New to this edition is a Redaction panel. The program can now automatically search for and redact sensitive information, as well as allowing you to manually mark whatever content you’d like to remove. And there’s also a “Remove Metadata” option, although notably this dialog doesn’t show you what it’s removing. (You can check beforehand by viewing the page Properties, but that shouldn’t really be necessary.)
A stack of annotation options start with the ability to add notes, or add text markup (highlight or underline text, say, and add a pop-up note explaining why). You’re able to draw on the page, or add basic shapes, text boxes or callouts. And the standard Stamps selection (“Urgent”, “Reviewed”, “Draft”, “Final” etc) has been extended with the useful new Dynamic Stamps, which automatically include relevant details such as the date, time, or your name.
Nitro Pro 7 has plenty of other interesting new features spread all around the package.
The program can now remember your place in a document when you reopen it, for instance. And improved tab management sees you able to close all documents except the one that is currently open. Small additions, but they make a real difference to the program’s overall ease of use.
Elsewhere, the new QuickSign feature allows you to import a scanned image of your own handwritten signature, then add it to the end of any future document in a click. And new digital signature profiles allow you to combine this with a digital certificate. Click Sign, choose your profile, and click on the page; your signature appears where you’ve clicked, and the document will be digitally signed as well.
As with previous editions, the program has strong support for creating and working with PDF forms (including the ability to import and export data to or from FDF files). And this version now makes it much more straightforward to work with static XFA forms, which don’t have the regular interactive fields. Previously you’d have to print these out, fill them in by hand and scan to import the results; now you can use the Type Text tool and just type to complete each field.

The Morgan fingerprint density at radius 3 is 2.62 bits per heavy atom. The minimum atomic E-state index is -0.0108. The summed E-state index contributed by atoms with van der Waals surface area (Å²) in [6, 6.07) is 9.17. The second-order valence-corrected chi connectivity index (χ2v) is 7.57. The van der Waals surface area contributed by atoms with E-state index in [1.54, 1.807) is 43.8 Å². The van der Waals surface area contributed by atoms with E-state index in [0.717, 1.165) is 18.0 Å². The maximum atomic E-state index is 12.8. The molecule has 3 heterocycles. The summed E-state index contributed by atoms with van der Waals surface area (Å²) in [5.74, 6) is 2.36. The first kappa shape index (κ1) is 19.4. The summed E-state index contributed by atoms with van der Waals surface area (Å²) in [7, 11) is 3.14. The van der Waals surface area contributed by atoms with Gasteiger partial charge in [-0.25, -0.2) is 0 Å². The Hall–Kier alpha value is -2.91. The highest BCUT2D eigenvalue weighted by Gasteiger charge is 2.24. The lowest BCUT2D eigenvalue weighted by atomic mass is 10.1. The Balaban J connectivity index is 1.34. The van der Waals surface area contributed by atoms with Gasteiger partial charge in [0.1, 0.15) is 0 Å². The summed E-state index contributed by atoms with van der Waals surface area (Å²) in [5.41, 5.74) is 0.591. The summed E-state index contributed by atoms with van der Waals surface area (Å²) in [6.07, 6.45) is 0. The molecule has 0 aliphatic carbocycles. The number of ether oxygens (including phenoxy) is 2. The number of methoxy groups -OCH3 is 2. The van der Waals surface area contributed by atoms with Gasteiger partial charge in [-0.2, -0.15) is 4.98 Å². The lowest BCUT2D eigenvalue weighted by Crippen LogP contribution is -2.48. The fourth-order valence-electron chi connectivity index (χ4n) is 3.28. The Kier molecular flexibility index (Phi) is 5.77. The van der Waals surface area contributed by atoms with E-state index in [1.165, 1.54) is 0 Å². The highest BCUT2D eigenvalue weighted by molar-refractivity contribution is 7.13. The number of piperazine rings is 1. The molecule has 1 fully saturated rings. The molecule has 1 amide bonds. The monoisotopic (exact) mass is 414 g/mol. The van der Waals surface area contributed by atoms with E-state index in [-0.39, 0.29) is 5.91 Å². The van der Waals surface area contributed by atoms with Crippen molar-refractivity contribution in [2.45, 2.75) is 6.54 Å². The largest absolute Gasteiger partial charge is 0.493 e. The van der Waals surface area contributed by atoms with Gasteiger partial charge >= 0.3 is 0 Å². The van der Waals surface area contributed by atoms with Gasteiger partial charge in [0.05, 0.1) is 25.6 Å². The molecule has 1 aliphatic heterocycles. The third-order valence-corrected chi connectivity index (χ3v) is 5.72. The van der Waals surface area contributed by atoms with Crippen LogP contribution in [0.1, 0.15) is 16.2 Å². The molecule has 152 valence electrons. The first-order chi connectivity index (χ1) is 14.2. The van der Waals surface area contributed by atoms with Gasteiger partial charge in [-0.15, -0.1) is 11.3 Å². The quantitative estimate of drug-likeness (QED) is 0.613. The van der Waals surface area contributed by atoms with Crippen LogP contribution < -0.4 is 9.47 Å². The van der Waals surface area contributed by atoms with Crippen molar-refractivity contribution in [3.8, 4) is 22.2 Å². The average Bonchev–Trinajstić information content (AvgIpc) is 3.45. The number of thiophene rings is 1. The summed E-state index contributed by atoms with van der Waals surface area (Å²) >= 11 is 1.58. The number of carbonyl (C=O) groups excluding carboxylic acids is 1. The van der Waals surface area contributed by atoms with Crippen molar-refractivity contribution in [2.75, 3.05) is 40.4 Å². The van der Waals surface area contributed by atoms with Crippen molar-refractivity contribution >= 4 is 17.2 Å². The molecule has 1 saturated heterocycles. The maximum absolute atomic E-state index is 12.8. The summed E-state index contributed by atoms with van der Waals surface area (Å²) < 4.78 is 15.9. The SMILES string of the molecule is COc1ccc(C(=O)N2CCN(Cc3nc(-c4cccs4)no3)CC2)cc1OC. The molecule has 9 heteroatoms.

And if you have the Evernote client installed, then you’ll appreciate Nitro Pro 7’s new support. Simply right-click content of interest – anything from images and blocks of text to entire pages – and choose the Send to Evernote option to save a copy for later.
Nitro Pro 7 has no shortage of power, but how do these features perform?
Basic text and image rendering speeds are average for this kind of tool, being just a fraction slower than a simple PDF viewer. Vector art is rendered far more quickly, though: Nitro PDF say the program may be 500% faster here than previous editions.
How efficiently does the program render PDF files? For a basic test, we took a plain text file, 9.33KB in size, and saved it as a standard quality PDF file using Office 2010 (using Microsoft’s PDF addin): this produced a 65.4KB file. Then we created a medium quality PDF file using Nitro Pro 7, and this was 52.3KB in size: no major overheads here.
Next, we took a moderately-sized PDF file (25 pages, 448KB) and inserted a simple header to display the page number, so ensuring that every page would be updated. Saving this increased the file size by 60KB to 508KB, again very acceptable, and further tests with larger documents showed similar results.
And to finish, we decided to test the import/ export options by converting a 498-page eBook from PDF format to Word, and back again, then comparing the files.
This required some patience. Creating a Word document from our original PDF took a reasonable 148 seconds, but converting that document back to PDF required a tedious 516 seconds. (As a comparison, Word 2010 managed to save the same document as a PDF file in 67 seconds).
This was a far more complex document than most people will be importing on a routine basis, though. And the conversion itself was generally very good: we spotted a single substituted font, and a few small paragraph positioning issues, but the latter were only noticeable if you looked closely. Which was excellent performance for such a tricky task.
Nitro Pro 7 scores highly where it really matters, with accurate file importing, a lengthy list of essential editing and annotation options, some great new features, an intuitive interface – and of course it’s great value for money.